The aftermath of canine distemper virus at Guwahati Zoo
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The aftermath of canine distemper virus at Guwahati Zoo

Harshita Himatsingka | January 05, 2019 12:46 hrs

GUWAHATI: In August 2018, 12 animals had died at the Assam State Zoo in Guwahati due to an outbreak of a disease called canine distemper virus (CDV). It is a viral disease that affects a number of animal species, including domestic and wild animals, especially canines and felines such as dogs, coyotes, foxes, pandas, wolves etc. Canine distemper is a disease that does not have a cure once an animal is infected with it. The zoo lost 9 jackals, 2 leopard cats and 1 jungle cat due to the outbreak.
 
“Now we’ve brought the disease under control and hope that there will be no more casualties in the near future but we can’t be sure. To say that the virus is 100 percent eliminated, the only way to know that for sure is if no other animal dies out of CDV in the next 5 months,” said Tejas Mariswamy, Divisional Forest Officer (DFO) at the Assam State Zoo. 

The DFO explained that when animals are infected with this disease, they are isolated from other animals in the zoo and put in quarantine for strict disinfection so that it does not spread. For three-four months, extreme precaution is taken for the control of the disease and the welfare of the animals.


“This disease is very easy to transmit. If someone has a pet dog at home or if they have touched a street dog and they come to visit the park, the disease might spread. Since it is a viral disease, infected air can also cause it,” said Mariswamy.
 
In general, animal deaths in the zoo either happen because of infighting or natural causes. On an average, the zoo loses about 6-8 percent of its animals due to natural causes.


Animal exchange program at the zoo: Why and how it works 

This year, the Assam State Zoo in Guwahati had four animal exchange programs. They bought in a male tiger, peacocks and pheasants from Darjeeling zoo, Capped Langur from Nagaland zoo, two ostriches and two hyenas from Ranchi zoo.
 
“If a zoo in any state of the country wants to take part in the animal-exchange program, the proposal first goes to the Central Zoo Authority in Delhi and if they approve the exchange, then the respective zoos can go ahead with the process,” said Tejas Mariswamy, DFO of the Assam State Zoo.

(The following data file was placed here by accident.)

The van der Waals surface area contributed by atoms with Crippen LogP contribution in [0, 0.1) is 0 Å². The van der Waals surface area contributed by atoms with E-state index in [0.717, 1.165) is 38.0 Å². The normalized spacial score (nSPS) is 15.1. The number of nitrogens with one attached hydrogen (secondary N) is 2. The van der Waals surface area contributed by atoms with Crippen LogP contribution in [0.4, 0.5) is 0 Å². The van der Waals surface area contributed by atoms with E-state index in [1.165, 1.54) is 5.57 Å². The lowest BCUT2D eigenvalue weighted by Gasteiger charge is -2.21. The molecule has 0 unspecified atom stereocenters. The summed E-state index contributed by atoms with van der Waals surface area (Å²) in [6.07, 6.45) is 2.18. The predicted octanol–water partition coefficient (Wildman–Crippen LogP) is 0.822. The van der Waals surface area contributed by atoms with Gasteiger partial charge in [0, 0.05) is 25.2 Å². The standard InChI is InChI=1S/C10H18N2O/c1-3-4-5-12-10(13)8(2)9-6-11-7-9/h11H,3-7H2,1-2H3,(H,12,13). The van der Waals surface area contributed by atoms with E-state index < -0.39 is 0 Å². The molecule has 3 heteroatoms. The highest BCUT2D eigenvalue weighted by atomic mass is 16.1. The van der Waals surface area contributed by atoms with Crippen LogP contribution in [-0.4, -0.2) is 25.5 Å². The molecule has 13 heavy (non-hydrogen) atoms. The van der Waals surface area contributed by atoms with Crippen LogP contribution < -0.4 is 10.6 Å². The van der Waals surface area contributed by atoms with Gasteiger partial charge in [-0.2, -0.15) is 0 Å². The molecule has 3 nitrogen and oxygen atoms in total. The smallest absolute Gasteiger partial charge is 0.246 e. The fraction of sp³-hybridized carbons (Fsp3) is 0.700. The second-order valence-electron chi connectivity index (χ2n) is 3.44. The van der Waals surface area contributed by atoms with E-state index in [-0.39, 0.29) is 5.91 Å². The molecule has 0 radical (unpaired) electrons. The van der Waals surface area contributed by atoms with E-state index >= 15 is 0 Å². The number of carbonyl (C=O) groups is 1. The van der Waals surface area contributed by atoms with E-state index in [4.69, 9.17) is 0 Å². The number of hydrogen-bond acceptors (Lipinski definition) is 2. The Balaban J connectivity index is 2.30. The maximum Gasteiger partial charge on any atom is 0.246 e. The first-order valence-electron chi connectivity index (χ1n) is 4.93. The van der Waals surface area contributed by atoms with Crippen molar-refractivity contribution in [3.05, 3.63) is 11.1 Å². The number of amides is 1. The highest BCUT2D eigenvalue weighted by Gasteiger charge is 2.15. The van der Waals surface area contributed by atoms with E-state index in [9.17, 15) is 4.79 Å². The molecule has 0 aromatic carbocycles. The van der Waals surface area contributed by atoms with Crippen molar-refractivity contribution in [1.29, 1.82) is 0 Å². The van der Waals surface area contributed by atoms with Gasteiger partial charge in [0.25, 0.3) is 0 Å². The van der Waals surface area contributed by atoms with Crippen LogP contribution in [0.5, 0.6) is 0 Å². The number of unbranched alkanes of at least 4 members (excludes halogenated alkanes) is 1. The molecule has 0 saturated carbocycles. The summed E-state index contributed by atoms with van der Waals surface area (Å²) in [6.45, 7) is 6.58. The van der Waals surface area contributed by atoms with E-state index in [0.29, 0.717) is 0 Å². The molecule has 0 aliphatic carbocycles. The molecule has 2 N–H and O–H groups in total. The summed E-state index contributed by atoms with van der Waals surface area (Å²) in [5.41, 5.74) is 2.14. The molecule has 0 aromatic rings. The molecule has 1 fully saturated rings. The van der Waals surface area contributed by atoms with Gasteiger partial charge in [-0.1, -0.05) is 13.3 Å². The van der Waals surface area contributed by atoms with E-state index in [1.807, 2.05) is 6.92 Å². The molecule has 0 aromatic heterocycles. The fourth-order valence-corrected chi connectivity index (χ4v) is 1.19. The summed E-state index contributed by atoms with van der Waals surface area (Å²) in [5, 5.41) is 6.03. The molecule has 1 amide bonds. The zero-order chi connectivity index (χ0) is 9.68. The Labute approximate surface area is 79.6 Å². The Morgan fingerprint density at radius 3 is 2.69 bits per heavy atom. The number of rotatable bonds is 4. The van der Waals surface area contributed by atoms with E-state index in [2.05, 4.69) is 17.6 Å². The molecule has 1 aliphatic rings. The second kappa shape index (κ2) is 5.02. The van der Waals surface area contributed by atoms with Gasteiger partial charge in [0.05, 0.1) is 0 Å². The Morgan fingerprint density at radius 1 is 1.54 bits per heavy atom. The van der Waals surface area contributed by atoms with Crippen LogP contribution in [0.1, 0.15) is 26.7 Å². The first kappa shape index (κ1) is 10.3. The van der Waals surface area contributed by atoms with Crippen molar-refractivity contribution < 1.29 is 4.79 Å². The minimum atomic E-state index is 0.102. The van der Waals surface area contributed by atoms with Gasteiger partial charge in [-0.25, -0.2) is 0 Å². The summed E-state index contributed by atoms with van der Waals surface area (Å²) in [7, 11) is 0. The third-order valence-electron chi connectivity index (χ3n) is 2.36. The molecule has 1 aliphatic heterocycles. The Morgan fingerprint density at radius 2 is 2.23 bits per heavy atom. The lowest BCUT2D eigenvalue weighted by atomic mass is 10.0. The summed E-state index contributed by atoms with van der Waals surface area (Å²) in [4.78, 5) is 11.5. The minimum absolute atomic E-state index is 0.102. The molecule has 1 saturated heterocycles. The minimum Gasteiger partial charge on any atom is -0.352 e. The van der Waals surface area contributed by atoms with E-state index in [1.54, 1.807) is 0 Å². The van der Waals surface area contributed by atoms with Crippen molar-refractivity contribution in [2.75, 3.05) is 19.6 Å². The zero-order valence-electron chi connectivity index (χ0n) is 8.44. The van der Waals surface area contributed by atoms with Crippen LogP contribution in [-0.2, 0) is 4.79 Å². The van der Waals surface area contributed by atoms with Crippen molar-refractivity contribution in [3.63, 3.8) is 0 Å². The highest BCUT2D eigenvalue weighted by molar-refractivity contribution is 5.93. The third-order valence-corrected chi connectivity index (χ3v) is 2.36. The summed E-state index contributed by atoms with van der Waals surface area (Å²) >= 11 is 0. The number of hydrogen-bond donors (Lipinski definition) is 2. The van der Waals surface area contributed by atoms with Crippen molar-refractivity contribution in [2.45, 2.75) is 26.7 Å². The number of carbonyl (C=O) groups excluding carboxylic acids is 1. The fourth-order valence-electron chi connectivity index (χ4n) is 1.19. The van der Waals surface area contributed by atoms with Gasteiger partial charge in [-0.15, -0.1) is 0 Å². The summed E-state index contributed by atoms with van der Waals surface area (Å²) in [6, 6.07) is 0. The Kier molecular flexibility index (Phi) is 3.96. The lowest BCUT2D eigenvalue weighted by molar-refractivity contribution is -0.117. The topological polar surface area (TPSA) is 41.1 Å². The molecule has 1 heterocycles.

All these proposals for the exchange are sent from the office of the DFO through the Chief Wildlife Warden’s (CWLW) office, who is a statutory authority under the Wildlife Protection Act. They head the Wildlife Wing of the department and exercise full control over the protected areas (PAs) within a state.

In most cases, these animal exchange programs are approved. However, if the proposal for the exchange program is not accepted by the Central Zoo Authority (CZA), the respective zoo authorities can send the proposal again after they have meet all obligations listed by the zoo authorities. 

Moving on to the reason for the exchange, different zoos in the country exchange animals on a regular basis because of two reasons. Firstly, they have to ensure that the bloodline of animals is changed so that there is no risk of inbreeding and secondly, it is for the zoo’s animal collection, Mariswamy explained. 

“Even if we have a sufficient number of a species of animals, we have to exchange them at some point in time because changing the bloodline is very important. For example, in the Mysore zoo, they have sufficient numbers of leopard cats, but they still took in more cats so that the bloodline could be purified,” said Mariswamy.
 
When asked if the Assam State Zoo in Guwahati keeps a record or track of animals sent from the zoo, Mariswamy explained that they do keep check when it is a Schedule 1 mammal.
 
“The zoo has a stud book for mammals that fall under the Schedule 1 animal list. We make note of whether the animal has been partnered with someone, if they have given birth, their lineage and whatever else details we can get,” said Mariswamy.
 
Some animals included in the Schedule 1 mammals’ list include the leopard cat, Indian elephant, Hoolock Gibbon, black leopard, Indian one-horned rhinoceros, pygmy hog, Bengal tiger, jackal, Indian lion and many more. There are a total number of 42 animals on the list.

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